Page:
Results
Demographics
Details of changes of medication and/or new joint injections were recorded during the study thus; any effect could be attributed to the foot orthoses where the only change over the period of the study was the introduction of the foot orthoses. Stable medication referred to no changes, and unstable indicated that changes to medication or new steroid injections were administered during the 6 months study period. Thirty-five participants were recruited, of these 34% (n=12) were on stable medication. In the stable medication group the age ranged from 37 to 75 years (mean age 52.3 years; SD 11.3 years). Duration of disease ranged from two months, to one year and eight months (median disease duration 0.8 years; IQR 1.6 years). A comparison of the demographics between the total patient group and the stable medication group is shown in Table 1.
LFIS
All patients: The LFISif subscale and the LFISap subscale were examined individually. Normality was confirmed for the LFISif subscale at baseline, three months and six months and non-normality for the LFISap subscale at six months. A parametric repeated measures ANOVA was used to analyse the LFISif data. Mauchly’s test was nonsignificant (p=0.426) hence assumptions of sphericity was not violated. Table 2 and Figure 1 shows the descriptive statistics and p values for the LFISif subscale over the six months. For the mean value of the LFISif score over the six months there appears to be a trend towards a reduction on the LFISif subscale over the study period. A repeated measures ANOVA test for the LFISif showed a significant effect with the use of the foot orthoses over the six months (p=0.000). Pair wise comparisons showed that this significance was lying between baseline and three months (p=0.000) and baseline and six months (p=0.000). There was no significant change in LFISif between three months and six months (p=0.467).
Table 3 and Figure 2 shows the descriptive statistics for the LFISap. For the LFISap data over the six months there appears to be a trend towards a reduction in LFISap scores. A non-parametric Friedman’s test showed this trend to be statistically significant with the use of foot orthoses over the six months period (p=0.000). In order to determine where the significant effect was occurring over the six months, a Wilcoxon test with Bonferroni multiple comparisons was used with significance level adjusted to p=0.02. The significant effect with the foot orthoses was found to be between baseline and three months (p=0.001) and baseline and six months (p=0.000).There was no significant change in LFISap between three months and six months(p=0.467).
Stable medication group only
The data from the stable medication group was assumed to be nonparametric as the number of patients included was less than 30 [18]. A non-parametric Friedman’s test suggested a significant change in LFISif score over the six months (p=0.001). Using a Wilcoxon test with Bonferroni multiple comparisons, a significance result was found between baseline and six months (p=0.001). There was no significant change in LFISif scores between baseline and three months (p=0.065) and three months and six months (p=0.065) (Table 4 and Figure 3).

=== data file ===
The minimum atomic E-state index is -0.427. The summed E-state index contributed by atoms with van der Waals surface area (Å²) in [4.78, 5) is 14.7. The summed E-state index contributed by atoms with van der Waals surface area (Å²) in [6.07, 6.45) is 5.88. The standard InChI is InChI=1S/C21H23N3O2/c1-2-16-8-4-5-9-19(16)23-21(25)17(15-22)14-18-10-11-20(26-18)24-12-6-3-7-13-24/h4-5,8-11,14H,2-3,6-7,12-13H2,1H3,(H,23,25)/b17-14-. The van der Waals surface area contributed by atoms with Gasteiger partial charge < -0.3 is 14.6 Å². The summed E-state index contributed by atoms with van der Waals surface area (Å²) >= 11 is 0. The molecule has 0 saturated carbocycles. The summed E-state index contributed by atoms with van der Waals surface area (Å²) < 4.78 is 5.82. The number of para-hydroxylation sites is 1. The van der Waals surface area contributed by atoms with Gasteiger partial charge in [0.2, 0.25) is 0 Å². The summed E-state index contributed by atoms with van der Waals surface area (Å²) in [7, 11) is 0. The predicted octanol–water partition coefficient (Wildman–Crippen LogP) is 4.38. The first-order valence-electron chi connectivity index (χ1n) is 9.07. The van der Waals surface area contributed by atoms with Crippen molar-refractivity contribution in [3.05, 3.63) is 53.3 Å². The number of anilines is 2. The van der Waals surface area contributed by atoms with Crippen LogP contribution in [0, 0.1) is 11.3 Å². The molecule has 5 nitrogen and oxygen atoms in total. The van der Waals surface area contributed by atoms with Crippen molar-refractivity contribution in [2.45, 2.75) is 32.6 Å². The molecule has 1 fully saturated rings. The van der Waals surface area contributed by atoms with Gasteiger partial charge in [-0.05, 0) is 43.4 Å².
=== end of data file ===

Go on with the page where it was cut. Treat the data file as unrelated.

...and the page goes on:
The distribution of the LFISap subscale data shows a decreasing trend (Figure 2). The Friedman’s test showed that there was a statistically significant difference in the LFISap subscale score over the six months (p=0.027). Post hoc analysis showed that the significance was occurring between baseline and three months (p=0.009) and baseline and six months (p=0.005). There was no significant change between three months and six months (p=0.373) (Table 5 and Figure 4).
Discussion
This study provides positive new evidence for the effectiveness of off-the-shelf foot orthoses on quality of life in patients with early RA. The primary management strategy for these patients is pharmacological management with painkillers, NSAIDs, DMARDs, corticosteroids and others, such as folic acid. DMARDs are the most commonly prescribed drugs for the long term management of RA and take up to four weeks to have an effect on their symptoms with a further improvement up to six months after commencing DMARD therapy [19]. Turner et al. (2007) identified stable drug management as a main challenge in recruiting patients for their study to investigate the effectiveness of podiatry care in early RA [20]. They included patients who had been on the same drug therapy for the three months prior to recruitment. They reflected that this eligibility was too stringent and concluded that it is important to gauge the level of drug monitoring and intervention in other secondary and primary care settings to help set more pragmatic exclusion rules. How the problem of stable drug management in RA is handled in other non-pharmacological trials is not well documented. In this study, to attribute any effects to the offthe- shelf foot orthoses, patients were not included in the study unless they had been on DMARDs for at least six months. In addition, since it’s common for medication to change frequently in this patient group, any changes in medication during the study was recorded. This allowed for the group to be sub-divided further for post-hoc analysis into stable medication (no change in pharmacological management during the study) and unstable medication (changes in pharmacological management during the study). By studying the stable medication group this allowed for any findings to be solely attributed to the use of off-the-shelf foot orthoses. However, the numbers on the stable medication group was low (n=12) and thus any findings for this sub-group should be interpreted with caution. Future studies are required to verify any trends shown by this sub-group.